Expanding jobs means a growing need for more space—particularly, more industrial spaces. Industrial space in Mexico and Canada is growing exponentially. To put it simply, the USMCA eliminates unfair trade practices and is very good for our country’s workforce, which will lead to more consumer spending, including purchase of real estate with new home buyers. The updated USMCA will boost trade on everything from cars to dairy products. Tariff agreements make Mexico an ideal place for manufacturers and auto parts makers to set up shop. It will also offer worker protections and labor fairness and lead to bigger paychecks. These tariffs, combined with other factors like the labor and materials cost and close location, make Mexico a less expensive option than anywhere else in the world.

The U.S. housing market is struggling with an inventory shortage that has depressed sales in nearly all 50 states. The so-called “months supply” number that measures how long it would take to sell off the existing stock of homes fell to 3.7 in November, according to the National Association of Realtors. Most economists consider a six-month supply to be a balanced market. The U.S.-Mexico-Canada Agreement will help to ease the nation’s housing shortage by stabilizing the prices of materials used in construction, according to the National Association of Home Builders.

 


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A Home for the Holidays

Nothing says holidays like having your family gathered in your home while you celebrate what’s important. Around this time each year, many homeowners decide to wait until after the holidays to list their houses. Similarly, others who already have their homes on the market remove their listings until the spring. Many sellers believe spring is the best time to put their home on the market because buyer demand traditionally increases at that time of year. What they don’t know is if every homeowner believes the same thing, everyone will list and buy at the same time and therefore encounter far more competition. According to NAR, the sweet spot for selling is November through January. Here are the top reasons why listing your clients house now (or keeping it on the market) may be the best choice they can make.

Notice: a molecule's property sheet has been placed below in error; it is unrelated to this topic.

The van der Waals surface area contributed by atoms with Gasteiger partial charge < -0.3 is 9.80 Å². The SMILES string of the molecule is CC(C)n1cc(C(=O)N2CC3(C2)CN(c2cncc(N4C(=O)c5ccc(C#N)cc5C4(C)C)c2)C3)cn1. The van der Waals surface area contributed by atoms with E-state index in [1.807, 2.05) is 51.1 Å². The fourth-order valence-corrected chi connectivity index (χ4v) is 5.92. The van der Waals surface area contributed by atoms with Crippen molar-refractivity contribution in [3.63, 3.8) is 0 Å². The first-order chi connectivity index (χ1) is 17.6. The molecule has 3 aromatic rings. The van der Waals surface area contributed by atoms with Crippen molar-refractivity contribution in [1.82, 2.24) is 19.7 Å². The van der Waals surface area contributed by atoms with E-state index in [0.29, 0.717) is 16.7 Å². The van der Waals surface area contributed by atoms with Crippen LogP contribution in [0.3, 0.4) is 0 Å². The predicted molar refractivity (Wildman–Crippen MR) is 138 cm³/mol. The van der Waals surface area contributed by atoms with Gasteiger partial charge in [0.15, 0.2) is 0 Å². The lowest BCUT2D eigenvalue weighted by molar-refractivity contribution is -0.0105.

5 great reasons to tell your clients not to wait:

  1. Buyers at this time of year are serious. Purchasers who are looking for homes during the holidays are serious buyers and are ready to buy now. At this time of year, purchasers who are serious about buying a home will be in the marketplace. Your client and their family will not be bothered and inconvenienced by mere lookers. The lookers are at the mall or online doing their holiday shopping.
  2. The stage is set. Homes show better when decorated for the holidays. There is something about lights, bulbs and ornaments that make you want to cozy up and stay awhile.
  3. Prices are at a sweet spot. Over the past few months we’ve seen the supply of homes for sale decreasing year-over-year. Prices are projected to appreciate by 4.8% over the next year according to Corelogic. If your clients are moving to a higher priced home, it will wind up costing them more in both down payment and mortgage payment if they wait.
  4. The desire to own a home doesn’t stop during the holidays. Buyers who were unable to find their dream homes during the busy spring and summer months are still searching, and your client's home may be the answer. According to NAR, the median days on the market for a listing was only 33 days last month!